Conformity is a huge pressure in America. You're supposed to eat, think, worship, dress and act like everyone else according to stereotypes of age, gender, ethnic background and occupation. Then be interchangeable. This makes it very easy for other people to know how to treat you, whether to look down at you or pick on you or whether to toady up to you. The aggressive competitors playing King of the Hill are no healthier or happier, they all have higher-ups in the hierarchy playing mind games on them too and have a deep gut awareness of how rotten it would be if they lost even a notch of status. How fast their untrusted rivals would trample them on the way up.
Conformity is also a defense.
If you keep your head down, never mention anything individual, just parrot what everyone's saying and swim with the middle of the school, then you are less likely to be the one bullied. You get to be left alone for the most part. It's living in fear unless you so genuinely fit the stereotype that you don't notice it's there -- because people are reading you accurately and predicting your reactions to things accurately.
Most people don't.
Schools do a lot to create that conformity. The bullying system in schools establishes that group defense against bullies and the number of kids that live in constant terror of physical or emotional attack is -- the majority. Most adults too if they stop to recall what it was really like will remember times they couldn't eat or sleep because they were continually stalked or picked on by sadistic kids.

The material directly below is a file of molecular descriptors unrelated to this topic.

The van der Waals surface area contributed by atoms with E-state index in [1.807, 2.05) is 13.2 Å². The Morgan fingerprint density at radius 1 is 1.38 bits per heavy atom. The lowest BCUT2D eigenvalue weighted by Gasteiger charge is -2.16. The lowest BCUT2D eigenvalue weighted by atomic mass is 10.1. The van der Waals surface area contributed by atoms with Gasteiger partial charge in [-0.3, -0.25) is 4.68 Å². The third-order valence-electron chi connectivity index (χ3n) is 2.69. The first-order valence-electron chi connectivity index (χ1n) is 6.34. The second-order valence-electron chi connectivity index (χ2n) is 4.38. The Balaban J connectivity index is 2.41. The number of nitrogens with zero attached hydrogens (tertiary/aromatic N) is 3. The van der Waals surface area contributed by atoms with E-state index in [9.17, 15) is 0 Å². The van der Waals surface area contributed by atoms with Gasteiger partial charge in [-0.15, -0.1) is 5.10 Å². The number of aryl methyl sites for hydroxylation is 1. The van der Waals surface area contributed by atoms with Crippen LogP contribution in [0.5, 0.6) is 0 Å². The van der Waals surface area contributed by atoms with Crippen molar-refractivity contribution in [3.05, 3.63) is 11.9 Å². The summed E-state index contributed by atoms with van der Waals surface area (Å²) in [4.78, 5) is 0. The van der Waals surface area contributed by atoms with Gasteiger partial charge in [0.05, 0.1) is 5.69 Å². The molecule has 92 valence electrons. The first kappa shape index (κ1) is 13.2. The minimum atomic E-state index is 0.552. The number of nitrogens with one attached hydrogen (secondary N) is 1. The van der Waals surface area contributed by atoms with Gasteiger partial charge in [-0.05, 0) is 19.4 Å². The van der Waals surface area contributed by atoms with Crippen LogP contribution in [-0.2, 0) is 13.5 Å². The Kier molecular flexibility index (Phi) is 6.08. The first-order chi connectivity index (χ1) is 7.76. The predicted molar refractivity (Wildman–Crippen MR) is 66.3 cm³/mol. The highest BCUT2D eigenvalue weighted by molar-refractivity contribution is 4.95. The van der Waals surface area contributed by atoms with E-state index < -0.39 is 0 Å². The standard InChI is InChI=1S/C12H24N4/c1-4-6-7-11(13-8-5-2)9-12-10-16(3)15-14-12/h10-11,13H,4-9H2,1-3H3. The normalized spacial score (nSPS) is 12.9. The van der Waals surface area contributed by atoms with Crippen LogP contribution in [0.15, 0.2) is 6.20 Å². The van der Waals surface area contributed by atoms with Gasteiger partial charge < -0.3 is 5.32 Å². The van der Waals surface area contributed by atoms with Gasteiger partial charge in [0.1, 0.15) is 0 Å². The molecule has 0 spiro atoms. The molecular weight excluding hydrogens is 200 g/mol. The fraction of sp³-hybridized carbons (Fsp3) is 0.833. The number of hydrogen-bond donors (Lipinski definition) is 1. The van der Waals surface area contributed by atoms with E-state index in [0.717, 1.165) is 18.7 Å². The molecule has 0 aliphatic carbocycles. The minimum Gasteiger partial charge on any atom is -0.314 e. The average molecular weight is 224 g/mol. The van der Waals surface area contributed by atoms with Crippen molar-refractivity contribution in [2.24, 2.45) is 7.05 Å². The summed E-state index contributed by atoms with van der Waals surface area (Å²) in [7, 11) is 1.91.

It sets up for the pattern of everyone continuing to act that way in the workplace whether they get a smidge of authority to abuse or get stuck at the bottom of the ladder being everyone's punching bag. It gets taken for granted that life's like that -- that work is rotten, that you're stuck doing something you hate for most of your working hours only to get enough money to survive and keep up your socially expected lifestyle.
Break the pattern and it does threaten the social authority of the bullies. Break the pattern and it might mean the whole little tyranny falls apart. This does happen inevitably in the worst abusive workplaces or under the worst supervisors. One really competent employee will recognize that he or she could do a lot more elsewhere and get paid better for it on top of that, or that the money isn't worth it, tells off the bully and walks out.
Then half the shop walks out too and the bully's left standing there with orders unfilled and nothing getting done and a need to spend the next month interviewing desperate people for the next set of victims.
Some companies turn that into a pattern that's profitable, because they only have to pay entry level wages and the turnover keeps ticking along steadily. I've read articles where that's discussed as a strategy -- either promote them or fire them, wash out anyone but those who are going to rise in the organization, it's cheaper to pay newbies.